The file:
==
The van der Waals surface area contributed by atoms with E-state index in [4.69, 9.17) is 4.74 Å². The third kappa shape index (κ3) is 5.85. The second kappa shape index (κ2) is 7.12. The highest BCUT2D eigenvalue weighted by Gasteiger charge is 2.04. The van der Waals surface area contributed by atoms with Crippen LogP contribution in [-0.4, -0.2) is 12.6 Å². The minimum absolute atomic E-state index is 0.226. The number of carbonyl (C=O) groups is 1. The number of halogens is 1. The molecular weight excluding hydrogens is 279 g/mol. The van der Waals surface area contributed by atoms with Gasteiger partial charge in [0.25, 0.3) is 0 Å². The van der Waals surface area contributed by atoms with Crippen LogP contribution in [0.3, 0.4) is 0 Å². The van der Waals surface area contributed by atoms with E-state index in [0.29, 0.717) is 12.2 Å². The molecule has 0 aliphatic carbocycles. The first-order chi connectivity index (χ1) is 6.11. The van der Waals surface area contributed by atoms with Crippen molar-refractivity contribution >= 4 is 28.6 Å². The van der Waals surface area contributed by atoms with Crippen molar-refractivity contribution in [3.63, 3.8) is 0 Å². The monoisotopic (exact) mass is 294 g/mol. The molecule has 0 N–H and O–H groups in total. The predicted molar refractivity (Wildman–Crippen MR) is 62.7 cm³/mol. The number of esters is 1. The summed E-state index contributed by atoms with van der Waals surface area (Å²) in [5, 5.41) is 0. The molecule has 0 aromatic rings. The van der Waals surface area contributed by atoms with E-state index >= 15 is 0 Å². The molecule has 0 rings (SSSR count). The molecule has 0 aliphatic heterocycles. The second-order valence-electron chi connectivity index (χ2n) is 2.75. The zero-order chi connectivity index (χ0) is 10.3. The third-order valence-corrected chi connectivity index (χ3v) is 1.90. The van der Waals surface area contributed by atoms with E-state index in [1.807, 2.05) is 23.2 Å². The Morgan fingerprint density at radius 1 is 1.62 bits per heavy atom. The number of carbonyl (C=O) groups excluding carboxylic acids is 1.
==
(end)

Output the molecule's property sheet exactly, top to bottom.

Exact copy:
The van der Waals surface area contributed by atoms with E-state index in [4.69, 9.17) is 4.74 Å². The third kappa shape index (κ3) is 5.85. The second kappa shape index (κ2) is 7.12. The highest BCUT2D eigenvalue weighted by Gasteiger charge is 2.04. The van der Waals surface area contributed by atoms with Crippen LogP contribution in [-0.4, -0.2) is 12.6 Å². The minimum absolute atomic E-state index is 0.226. The number of carbonyl (C=O) groups is 1. The number of halogens is 1. The molecular weight excluding hydrogens is 279 g/mol. The van der Waals surface area contributed by atoms with Gasteiger partial charge in [0.25, 0.3) is 0 Å². The van der Waals surface area contributed by atoms with Crippen LogP contribution in [0.3, 0.4) is 0 Å². The van der Waals surface area contributed by atoms with E-state index in [0.29, 0.717) is 12.2 Å². The molecule has 0 aliphatic carbocycles. The first-order chi connectivity index (χ1) is 6.11. The van der Waals surface area contributed by atoms with Crippen molar-refractivity contribution >= 4 is 28.6 Å². The van der Waals surface area contributed by atoms with Crippen molar-refractivity contribution in [3.63, 3.8) is 0 Å². The monoisotopic (exact) mass is 294 g/mol. The molecule has 0 N–H and O–H groups in total. The predicted molar refractivity (Wildman–Crippen MR) is 62.7 cm³/mol. The number of esters is 1. The summed E-state index contributed by atoms with van der Waals surface area (Å²) in [5, 5.41) is 0. The molecule has 0 aromatic rings. The van der Waals surface area contributed by atoms with E-state index >= 15 is 0 Å². The molecule has 0 rings (SSSR count). The molecule has 0 aliphatic heterocycles. The second-order valence-electron chi connectivity index (χ2n) is 2.75. The zero-order chi connectivity index (χ0) is 10.3. The third-order valence-corrected chi connectivity index (χ3v) is 1.90. The van der Waals surface area contributed by atoms with E-state index in [1.807, 2.05) is 23.2 Å². The Morgan fingerprint density at radius 1 is 1.62 bits per heavy atom. The number of carbonyl (C=O) groups excluding carboxylic acids is 1.